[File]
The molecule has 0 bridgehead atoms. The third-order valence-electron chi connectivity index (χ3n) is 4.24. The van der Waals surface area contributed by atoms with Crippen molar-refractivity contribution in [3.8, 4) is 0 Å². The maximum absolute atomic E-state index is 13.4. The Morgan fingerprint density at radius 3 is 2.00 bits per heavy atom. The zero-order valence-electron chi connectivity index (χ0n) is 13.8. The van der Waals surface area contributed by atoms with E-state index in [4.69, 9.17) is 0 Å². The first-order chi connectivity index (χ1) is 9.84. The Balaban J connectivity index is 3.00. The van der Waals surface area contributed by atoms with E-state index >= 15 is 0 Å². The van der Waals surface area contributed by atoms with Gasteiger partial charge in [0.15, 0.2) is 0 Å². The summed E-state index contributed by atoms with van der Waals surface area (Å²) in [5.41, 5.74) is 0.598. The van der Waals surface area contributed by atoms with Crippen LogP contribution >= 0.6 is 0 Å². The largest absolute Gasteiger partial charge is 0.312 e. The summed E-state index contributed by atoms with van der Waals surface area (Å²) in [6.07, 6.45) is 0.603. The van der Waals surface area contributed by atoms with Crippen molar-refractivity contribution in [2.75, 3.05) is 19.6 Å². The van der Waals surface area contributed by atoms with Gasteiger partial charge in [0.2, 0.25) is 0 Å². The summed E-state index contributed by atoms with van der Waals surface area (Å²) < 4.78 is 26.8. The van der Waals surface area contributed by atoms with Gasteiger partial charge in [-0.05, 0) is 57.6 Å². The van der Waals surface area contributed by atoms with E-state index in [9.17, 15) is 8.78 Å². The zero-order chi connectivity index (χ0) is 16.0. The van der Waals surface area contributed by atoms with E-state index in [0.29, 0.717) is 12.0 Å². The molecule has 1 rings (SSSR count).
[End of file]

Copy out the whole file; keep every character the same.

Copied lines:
The molecule has 0 bridgehead atoms. The third-order valence-electron chi connectivity index (χ3n) is 4.24. The van der Waals surface area contributed by atoms with Crippen molar-refractivity contribution in [3.8, 4) is 0 Å². The maximum absolute atomic E-state index is 13.4. The Morgan fingerprint density at radius 3 is 2.00 bits per heavy atom. The zero-order valence-electron chi connectivity index (χ0n) is 13.8. The van der Waals surface area contributed by atoms with E-state index in [4.69, 9.17) is 0 Å². The first-order chi connectivity index (χ1) is 9.84. The Balaban J connectivity index is 3.00. The van der Waals surface area contributed by atoms with E-state index >= 15 is 0 Å². The van der Waals surface area contributed by atoms with Gasteiger partial charge in [0.15, 0.2) is 0 Å². The summed E-state index contributed by atoms with van der Waals surface area (Å²) in [5.41, 5.74) is 0.598. The van der Waals surface area contributed by atoms with Crippen LogP contribution >= 0.6 is 0 Å². The largest absolute Gasteiger partial charge is 0.312 e. The summed E-state index contributed by atoms with van der Waals surface area (Å²) in [6.07, 6.45) is 0.603. The van der Waals surface area contributed by atoms with Crippen molar-refractivity contribution in [2.75, 3.05) is 19.6 Å². The van der Waals surface area contributed by atoms with Gasteiger partial charge in [0.2, 0.25) is 0 Å². The summed E-state index contributed by atoms with van der Waals surface area (Å²) < 4.78 is 26.8. The van der Waals surface area contributed by atoms with Gasteiger partial charge in [-0.05, 0) is 57.6 Å². The van der Waals surface area contributed by atoms with E-state index in [9.17, 15) is 8.78 Å². The zero-order chi connectivity index (χ0) is 16.0. The van der Waals surface area contributed by atoms with E-state index in [0.29, 0.717) is 12.0 Å². The molecule has 1 rings (SSSR count).